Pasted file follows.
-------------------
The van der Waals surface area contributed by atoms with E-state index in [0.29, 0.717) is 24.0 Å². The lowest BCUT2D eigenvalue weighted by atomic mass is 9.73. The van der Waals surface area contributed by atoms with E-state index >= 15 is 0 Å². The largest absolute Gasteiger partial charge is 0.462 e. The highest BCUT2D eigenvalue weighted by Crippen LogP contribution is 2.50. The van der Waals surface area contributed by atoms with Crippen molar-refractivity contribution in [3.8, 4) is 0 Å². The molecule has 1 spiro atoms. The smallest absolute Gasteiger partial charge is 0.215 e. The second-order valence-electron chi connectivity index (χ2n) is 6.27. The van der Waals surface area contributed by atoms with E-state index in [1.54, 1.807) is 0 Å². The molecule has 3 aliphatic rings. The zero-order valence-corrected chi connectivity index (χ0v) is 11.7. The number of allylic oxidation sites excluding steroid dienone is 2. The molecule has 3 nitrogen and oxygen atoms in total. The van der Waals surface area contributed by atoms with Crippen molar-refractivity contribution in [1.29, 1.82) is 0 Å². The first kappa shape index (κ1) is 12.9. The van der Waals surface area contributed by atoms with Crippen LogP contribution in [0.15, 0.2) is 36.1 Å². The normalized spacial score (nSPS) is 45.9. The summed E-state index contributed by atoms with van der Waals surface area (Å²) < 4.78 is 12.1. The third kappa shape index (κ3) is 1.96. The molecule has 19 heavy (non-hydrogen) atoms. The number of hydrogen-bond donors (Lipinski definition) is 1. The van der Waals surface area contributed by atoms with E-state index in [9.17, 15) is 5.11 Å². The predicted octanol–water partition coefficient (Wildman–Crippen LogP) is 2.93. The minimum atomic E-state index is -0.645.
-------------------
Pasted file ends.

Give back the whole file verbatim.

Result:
The van der Waals surface area contributed by atoms with E-state index in [0.29, 0.717) is 24.0 Å². The lowest BCUT2D eigenvalue weighted by atomic mass is 9.73. The van der Waals surface area contributed by atoms with E-state index >= 15 is 0 Å². The largest absolute Gasteiger partial charge is 0.462 e. The highest BCUT2D eigenvalue weighted by Crippen LogP contribution is 2.50. The van der Waals surface area contributed by atoms with Crippen molar-refractivity contribution in [3.8, 4) is 0 Å². The molecule has 1 spiro atoms. The smallest absolute Gasteiger partial charge is 0.215 e. The second-order valence-electron chi connectivity index (χ2n) is 6.27. The van der Waals surface area contributed by atoms with E-state index in [1.54, 1.807) is 0 Å². The molecule has 3 aliphatic rings. The zero-order valence-corrected chi connectivity index (χ0v) is 11.7. The number of allylic oxidation sites excluding steroid dienone is 2. The molecule has 3 nitrogen and oxygen atoms in total. The van der Waals surface area contributed by atoms with Crippen molar-refractivity contribution in [1.29, 1.82) is 0 Å². The first kappa shape index (κ1) is 12.9. The van der Waals surface area contributed by atoms with Crippen LogP contribution in [0.15, 0.2) is 36.1 Å². The normalized spacial score (nSPS) is 45.9. The summed E-state index contributed by atoms with van der Waals surface area (Å²) < 4.78 is 12.1. The third kappa shape index (κ3) is 1.96. The molecule has 19 heavy (non-hydrogen) atoms. The number of hydrogen-bond donors (Lipinski definition) is 1. The van der Waals surface area contributed by atoms with E-state index in [9.17, 15) is 5.11 Å². The predicted octanol–water partition coefficient (Wildman–Crippen LogP) is 2.93. The minimum atomic E-state index is -0.645.